Every day we wake up with a certain amount of energy. To remain healthy, resilient, and mentally strong, we must manage how we spend that energy. To be able to do this we need to understand that energy is depleted and renewed from three key areas: Physical, Mental, and Emotional.
In the Physical area or domain, we take into consideration our physical flexibility, endurance, and strength. When we partake in physical activity we stretch our energy in that domain, therefore enabling us to grow and develop our capacity.
Our Mental domain relates to our mental flexibility, our attention span, our ability to focus and our ability to cope with multiple points of view. When we concentrate, focus and problem solve we increase our capacity in our mental domain.
With these two domains it is quite simple to see where our energy is being spent. I’m sure you wouldn’t be able to go for a run for 2 hours without consciously knowing about that for example or indeed to sit and price some tricky demolition work for the day without realising that this will have had a drain on your mental capacity.
So, this is where the Emotional domain comes in to play. Interestingly, the area that we deplete and renew most of our energy, often without realising it, is in our emotional domain.
Think about sitting in a traffic jam and you are going to be late for that all important meeting. It’s easy to become impatient, angry, and frustrated but those emotions do nothing to serve us or move the traffic along and are very draining on our energy stores.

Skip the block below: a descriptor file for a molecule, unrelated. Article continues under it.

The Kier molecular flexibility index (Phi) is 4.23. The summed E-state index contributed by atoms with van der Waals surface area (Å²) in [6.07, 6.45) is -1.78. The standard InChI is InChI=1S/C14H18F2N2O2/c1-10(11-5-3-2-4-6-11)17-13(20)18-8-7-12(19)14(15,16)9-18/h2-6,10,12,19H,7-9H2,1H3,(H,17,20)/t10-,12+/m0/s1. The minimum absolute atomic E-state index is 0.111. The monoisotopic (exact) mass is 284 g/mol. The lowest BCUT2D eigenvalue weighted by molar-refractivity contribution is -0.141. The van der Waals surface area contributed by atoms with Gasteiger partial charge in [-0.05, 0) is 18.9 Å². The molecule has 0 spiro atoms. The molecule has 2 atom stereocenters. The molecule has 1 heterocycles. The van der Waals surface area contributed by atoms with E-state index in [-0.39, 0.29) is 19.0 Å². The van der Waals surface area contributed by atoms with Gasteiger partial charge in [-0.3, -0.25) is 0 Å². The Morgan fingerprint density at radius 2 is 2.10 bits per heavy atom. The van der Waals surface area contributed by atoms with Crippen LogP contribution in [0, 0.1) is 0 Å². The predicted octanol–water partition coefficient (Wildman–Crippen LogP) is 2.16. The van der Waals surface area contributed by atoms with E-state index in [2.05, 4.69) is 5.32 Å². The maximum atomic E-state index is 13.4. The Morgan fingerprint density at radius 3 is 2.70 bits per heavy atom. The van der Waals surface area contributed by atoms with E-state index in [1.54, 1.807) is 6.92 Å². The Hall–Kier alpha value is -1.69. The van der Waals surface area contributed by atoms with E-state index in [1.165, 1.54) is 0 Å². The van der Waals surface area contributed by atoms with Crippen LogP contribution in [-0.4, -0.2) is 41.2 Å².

By learning about resilience we are learning to be more aware of our emotions and inner dialogue and we can instead actively choose not to let the traffic jam bother us. This then builds our individual capacity taking charge of our emotions and how we ultimately respond.
You are flexing your emotional muscle, so you have more capacity to self-regulate not only in traffic jams but in other situations as well.
The three domains are also interrelated, an example of this would be feeling overwhelmed and frustrated because of your workload which can deplete the energy in your emotional domain; this can then cause you difficulties thinking clearly, depleting the energy in your mental domain; which can then lead to muscle tension and headaches depleting the energy in your physical domain. I’m sure we have all been there more than once.
The reality is that we tend to expend more energy than we renew, and it is this constant energy expenditure without adequate renewal that leads to reduced mental strength and resilience.
So just like your mobile phone if you use it a lot throughout the day and then don’t charge it at night the battery drains and the phone stops working. It is the same if we don’t charge our own inner battery, our mental strength and resilience levels drop leading to mistakes, poor performance and eventually burnout.
So, to minimise the risk of burnout it is vital that we consider each of the domains not just individually but as a collective.
We need to have effective ways of regulating and improving our capacity in each domain and not needlessly depleting our energy supplies in situations that don’t warrant it. And if we spend too much time in one or another of these domains we can quickly deplete our energy leaving less for the others. The key? Balance
So perhaps as we gallop towards the winter we could all take a little time to think about how our days are structured, where we are spending our energies and if this is serving us or if burnout feels close. Can we actively choose not to let emotions such as anger and frustration impede us when all those emotions will do is drain our inner battery?
It’s a fine balance but being aware of how the domains affect each other and how we are building our capacity in each domain will help minimise the risk of burnout.
If you want to learn more about the three domains and benefit from some simple techniques to help recharge your energy in each of the domains, then please get in touch.